Infant and Toddlers
For this report, the Center for American Progress collected and analyzed data on the location and capacity of licensed or registered child care providers in every state and Washington, D.C. These data were synthesized with estimates of the population, family income, and labor force participation rates in every one of the country’s 73,057 census tracts. This original and comprehensive analysis of child care supply at the census tract level finds that 51 percent of Americans live in child care deserts.
Advances in developmental resilience science are highlighted with commentary on implications for pediatric systems that aspire to promote healthy development over the life course. Resilience science is surging along with growing concerns about the consequences of adverse childhood experiences on lifelong development. Resilience is defined as the capacity of a system to adapt successfully to challenges that threaten the function, survival, or future development of the system.
Over the past several decades, an increasing number of refugee children and families have involuntarily migrated to countries around the world to seek safety and refuge. As the refugee population increases, it is becoming more important to understand factors that promote and foster resilience among refugee youth. The present review examines the past 20 years of resilience research with refugee children to identify individual, family, school, community, and societal factors fostering resilience.
Objectives The present study sought to examine the association between maternal depressive symptoms and characteristics of offspring physical health, including health status, health behaviors, and healthcare utilization, among low-income families. Maternal engagement was explored as a mediator of observed effects. Methods Cross-sectional survey data from a community sample of 4589 low-income women and their preschool-age children participating in the WIC program in Los Angeles County were analyzed using logistic, Poisson, and zero-inflated negative binomial regression.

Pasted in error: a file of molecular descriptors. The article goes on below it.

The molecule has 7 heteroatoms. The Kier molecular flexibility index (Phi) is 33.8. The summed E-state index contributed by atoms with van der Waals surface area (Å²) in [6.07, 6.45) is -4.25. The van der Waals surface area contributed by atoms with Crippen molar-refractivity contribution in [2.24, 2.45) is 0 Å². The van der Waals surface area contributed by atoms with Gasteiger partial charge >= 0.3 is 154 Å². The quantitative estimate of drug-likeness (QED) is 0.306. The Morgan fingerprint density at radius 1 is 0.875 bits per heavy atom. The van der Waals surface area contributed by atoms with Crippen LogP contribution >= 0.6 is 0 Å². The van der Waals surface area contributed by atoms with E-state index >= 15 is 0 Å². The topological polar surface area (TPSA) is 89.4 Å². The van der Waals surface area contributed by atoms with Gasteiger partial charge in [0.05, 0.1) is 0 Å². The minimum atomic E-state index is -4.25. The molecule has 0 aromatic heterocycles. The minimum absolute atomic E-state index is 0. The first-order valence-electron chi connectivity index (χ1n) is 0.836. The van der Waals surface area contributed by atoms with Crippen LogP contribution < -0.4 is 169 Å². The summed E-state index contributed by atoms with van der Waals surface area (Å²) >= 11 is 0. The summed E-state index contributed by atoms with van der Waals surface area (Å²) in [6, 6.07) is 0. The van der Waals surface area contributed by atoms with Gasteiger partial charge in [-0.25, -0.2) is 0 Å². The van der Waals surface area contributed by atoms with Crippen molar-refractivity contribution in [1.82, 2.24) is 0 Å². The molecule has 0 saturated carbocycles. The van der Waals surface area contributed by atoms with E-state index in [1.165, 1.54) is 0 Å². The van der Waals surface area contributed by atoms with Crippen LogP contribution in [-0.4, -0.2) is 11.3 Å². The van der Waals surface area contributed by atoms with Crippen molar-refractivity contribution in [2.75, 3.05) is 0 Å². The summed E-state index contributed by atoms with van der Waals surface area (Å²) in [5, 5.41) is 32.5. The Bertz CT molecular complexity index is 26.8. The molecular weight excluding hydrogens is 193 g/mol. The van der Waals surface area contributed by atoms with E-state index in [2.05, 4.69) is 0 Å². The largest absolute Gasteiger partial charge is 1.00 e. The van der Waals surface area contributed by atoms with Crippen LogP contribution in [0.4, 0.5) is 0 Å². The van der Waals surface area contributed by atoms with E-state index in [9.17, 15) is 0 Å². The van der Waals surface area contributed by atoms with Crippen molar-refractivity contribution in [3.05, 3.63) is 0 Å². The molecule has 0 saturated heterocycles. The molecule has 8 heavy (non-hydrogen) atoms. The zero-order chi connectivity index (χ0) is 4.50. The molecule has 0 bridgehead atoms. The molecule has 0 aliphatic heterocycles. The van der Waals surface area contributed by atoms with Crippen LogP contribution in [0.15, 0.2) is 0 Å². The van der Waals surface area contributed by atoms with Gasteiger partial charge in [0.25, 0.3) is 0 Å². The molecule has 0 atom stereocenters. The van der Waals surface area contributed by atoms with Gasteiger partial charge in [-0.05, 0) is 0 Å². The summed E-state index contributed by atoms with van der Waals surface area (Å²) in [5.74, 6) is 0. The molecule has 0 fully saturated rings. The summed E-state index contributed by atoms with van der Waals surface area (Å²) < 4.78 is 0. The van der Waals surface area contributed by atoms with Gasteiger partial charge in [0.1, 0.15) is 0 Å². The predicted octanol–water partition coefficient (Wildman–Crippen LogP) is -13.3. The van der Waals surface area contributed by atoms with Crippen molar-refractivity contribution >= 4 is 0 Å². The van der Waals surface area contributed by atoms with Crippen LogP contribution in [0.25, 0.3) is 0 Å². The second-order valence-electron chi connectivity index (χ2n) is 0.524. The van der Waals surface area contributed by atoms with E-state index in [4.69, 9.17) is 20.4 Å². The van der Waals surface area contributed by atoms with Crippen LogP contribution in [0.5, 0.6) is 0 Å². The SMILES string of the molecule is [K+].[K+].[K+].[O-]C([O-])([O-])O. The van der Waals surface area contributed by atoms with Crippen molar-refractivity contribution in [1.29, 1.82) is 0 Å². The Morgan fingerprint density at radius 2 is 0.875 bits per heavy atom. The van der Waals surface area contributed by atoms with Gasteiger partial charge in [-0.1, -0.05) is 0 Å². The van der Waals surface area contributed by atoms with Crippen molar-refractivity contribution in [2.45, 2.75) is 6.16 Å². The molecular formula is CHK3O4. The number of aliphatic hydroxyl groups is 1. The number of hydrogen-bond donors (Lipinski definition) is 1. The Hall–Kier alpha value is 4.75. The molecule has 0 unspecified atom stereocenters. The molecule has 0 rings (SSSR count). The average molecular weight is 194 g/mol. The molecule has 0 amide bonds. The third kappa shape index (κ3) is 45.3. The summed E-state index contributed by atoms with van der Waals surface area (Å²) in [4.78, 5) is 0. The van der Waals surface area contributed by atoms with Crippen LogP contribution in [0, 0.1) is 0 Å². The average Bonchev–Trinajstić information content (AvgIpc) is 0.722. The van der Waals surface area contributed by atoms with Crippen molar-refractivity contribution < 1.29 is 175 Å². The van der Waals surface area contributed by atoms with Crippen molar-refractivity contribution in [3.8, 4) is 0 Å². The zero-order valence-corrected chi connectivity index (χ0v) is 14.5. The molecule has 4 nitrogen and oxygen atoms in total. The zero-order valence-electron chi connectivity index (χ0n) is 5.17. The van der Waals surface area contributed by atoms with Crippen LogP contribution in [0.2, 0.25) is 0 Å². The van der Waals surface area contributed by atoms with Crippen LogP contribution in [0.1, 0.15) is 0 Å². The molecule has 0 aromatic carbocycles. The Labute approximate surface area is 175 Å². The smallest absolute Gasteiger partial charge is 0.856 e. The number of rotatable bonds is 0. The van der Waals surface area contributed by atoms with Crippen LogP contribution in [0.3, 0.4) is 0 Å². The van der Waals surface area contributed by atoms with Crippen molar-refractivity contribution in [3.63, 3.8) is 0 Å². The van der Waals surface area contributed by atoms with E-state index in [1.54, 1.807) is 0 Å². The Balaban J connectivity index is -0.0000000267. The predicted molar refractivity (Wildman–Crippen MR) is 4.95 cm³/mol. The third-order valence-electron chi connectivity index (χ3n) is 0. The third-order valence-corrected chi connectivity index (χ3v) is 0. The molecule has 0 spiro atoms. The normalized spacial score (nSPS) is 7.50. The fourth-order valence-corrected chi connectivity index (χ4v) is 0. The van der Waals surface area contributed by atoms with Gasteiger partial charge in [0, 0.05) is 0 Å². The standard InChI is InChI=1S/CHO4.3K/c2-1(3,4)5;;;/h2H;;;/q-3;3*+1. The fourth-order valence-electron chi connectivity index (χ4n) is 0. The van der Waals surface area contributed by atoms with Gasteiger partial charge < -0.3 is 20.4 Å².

Background: Foster children have a high risk of mental disorders. This has contributed to increased international attention to service utilization for youth in foster care. The aim of this study is to examine whether youth in foster care receive services according to need, by using a multi-informant design. Method: Detailed information on the type and frequency of service use during the last 2 years and on youth mental health were collected from foster youths and their carers in Norway (n = 405, aged 11–17 years) through online questionnaires.
This project sought to assess the generalizability, barriers, and facilitators of implementing the Safe Environment for Every Kid (SEEK) model for addressing psychosocial risk factors for maltreatment across multiple primary care settings, including a pediatric practice, federally qualified health center, and family medicine practice. The SEEK model includes screening caregivers for psychosocial risk factors at well-child visits age 0 to 5 years, brief intervention incorporating principles of motivational interviewing to engage caregivers, and referral to treatment.
Food insecurity, defined as limited or uncertain access to nutritious food because of a lack of resources, is a significant risk for many families with infants and toddlers. Early childhood is a critical period for a child’s physical growth and cognitive development, as well as a time when child-related expenses may be high.
Families with infants and toddlers face significant, ongoing child-related expenses, such as daycare, diapers, and formula, that can strain household budgets. Couple these with unexpected shocks, such as a medical bill for a sick child or lost wages from caring for a sick child (i.e., no paid leave) and a lack of emergency savings, and it’s easy to see how families with young children—even against a backdrop of low unemployment and an improving economy—struggle with financial instability.
Families raising infants and toddlers experience singular joys—and unique challenges. Against a backdrop of an improving economy, many new parents struggle to pay for basic expenses, find affordable child care, and balance work with family responsibilities.
In this fact sheet, we explore the extent to which families of young children experience material hardship and psychological distress using a unique data source, the Urban Institute’s Well-Being and Basic Needs Survey.